Materials
Teachers will need the following supplies:

  • board and/or chart paper
  • a screen or monitor on which to show a clip featuring Pat Mora from the The Expanding Canon video program 1, Part I (optional)
  • copies of My Own True Name

Standards
Standards for the English Language Arts

Summary
1. Alfredo Lujan begins the lesson by telling students that Pat Mora’s book of poems, My Own True Name, is about identity. He asks students to reflect on this while they read poems in the collection silently.

2. Students state their names and a favorite line from one of the poems in My Own True Name. Lujan asks students to explain their choices briefly to the class.

3. Lujan asks students to name the poems on which they would like to focus. He writes the titles on the board, then divides the students into small groups and instructs the groups to select a poem from the list. He asks them to discuss what the poem means literally, what they interpret it to mean, and how it applies to their lives.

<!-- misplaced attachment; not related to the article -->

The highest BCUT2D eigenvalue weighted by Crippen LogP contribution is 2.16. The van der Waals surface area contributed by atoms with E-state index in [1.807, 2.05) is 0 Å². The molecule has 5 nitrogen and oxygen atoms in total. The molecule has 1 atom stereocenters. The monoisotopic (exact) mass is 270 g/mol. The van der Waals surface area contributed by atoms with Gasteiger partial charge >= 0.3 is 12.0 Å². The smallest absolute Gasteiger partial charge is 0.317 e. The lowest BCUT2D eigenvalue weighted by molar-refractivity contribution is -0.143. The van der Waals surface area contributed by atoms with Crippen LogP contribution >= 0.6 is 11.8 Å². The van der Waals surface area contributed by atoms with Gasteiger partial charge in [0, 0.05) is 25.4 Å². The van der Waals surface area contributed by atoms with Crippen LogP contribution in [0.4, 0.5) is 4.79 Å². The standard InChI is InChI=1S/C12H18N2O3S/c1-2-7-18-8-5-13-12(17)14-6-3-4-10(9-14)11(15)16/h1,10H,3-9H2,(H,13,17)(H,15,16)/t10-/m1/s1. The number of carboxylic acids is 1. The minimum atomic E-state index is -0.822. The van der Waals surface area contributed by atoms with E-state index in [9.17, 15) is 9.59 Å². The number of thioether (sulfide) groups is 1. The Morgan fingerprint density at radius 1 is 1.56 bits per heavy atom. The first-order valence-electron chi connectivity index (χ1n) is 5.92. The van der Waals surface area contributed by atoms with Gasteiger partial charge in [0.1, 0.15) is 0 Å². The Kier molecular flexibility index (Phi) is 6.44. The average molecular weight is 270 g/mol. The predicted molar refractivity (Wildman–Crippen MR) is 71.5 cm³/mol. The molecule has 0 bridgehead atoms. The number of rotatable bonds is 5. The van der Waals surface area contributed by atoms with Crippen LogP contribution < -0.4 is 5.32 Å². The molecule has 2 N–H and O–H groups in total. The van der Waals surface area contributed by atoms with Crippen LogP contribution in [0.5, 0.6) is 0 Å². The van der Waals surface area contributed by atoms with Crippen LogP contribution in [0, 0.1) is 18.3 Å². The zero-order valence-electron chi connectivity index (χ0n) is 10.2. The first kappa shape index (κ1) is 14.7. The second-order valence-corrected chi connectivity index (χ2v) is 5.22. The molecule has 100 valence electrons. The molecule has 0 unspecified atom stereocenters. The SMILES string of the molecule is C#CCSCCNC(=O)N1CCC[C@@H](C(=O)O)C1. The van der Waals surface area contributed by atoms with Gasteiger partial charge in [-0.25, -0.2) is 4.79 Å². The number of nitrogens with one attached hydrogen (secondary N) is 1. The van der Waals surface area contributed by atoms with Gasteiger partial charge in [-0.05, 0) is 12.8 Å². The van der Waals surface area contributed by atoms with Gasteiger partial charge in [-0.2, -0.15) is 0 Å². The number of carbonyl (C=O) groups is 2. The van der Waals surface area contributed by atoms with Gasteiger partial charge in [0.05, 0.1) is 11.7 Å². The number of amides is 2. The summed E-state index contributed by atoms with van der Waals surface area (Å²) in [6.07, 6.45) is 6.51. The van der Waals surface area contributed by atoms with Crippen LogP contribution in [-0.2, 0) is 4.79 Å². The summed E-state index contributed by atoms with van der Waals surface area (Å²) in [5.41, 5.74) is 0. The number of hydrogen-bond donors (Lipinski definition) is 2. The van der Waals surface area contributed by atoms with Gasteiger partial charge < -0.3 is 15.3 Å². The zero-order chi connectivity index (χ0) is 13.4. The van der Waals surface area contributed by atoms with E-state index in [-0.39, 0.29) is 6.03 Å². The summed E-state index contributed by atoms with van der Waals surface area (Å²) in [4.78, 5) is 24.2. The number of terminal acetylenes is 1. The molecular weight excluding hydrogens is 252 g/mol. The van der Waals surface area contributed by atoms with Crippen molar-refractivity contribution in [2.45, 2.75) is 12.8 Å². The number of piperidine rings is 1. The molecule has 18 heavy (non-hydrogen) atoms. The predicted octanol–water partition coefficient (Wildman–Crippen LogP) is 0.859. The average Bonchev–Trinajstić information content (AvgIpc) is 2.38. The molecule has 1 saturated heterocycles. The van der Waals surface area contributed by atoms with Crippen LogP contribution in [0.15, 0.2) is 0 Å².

4. After working in small groups, the students share highlights of their conversations with the class.

5. Lujan asks the students to bring their copy of My Own True Name as he takes them outside to a nearby arroyo. Lujan asks them to look for an object — something they can use as a focus for their writing — and to respond to Mora’s work by creating poems of their own.

6. Lujan introduces the students to Pat Mora. Pat Mora reads her work to the class, and then answers students’ questions about her process. (Teachers may want to show students a clip featuring Pat Mora from The Expanding Canon video program 1, Part I.)

7. The students “publish” their work. They share their poems with their classmates, Lujan, Mora, family, and community members at a local café.

Lesson Plan 2

Author: James Welch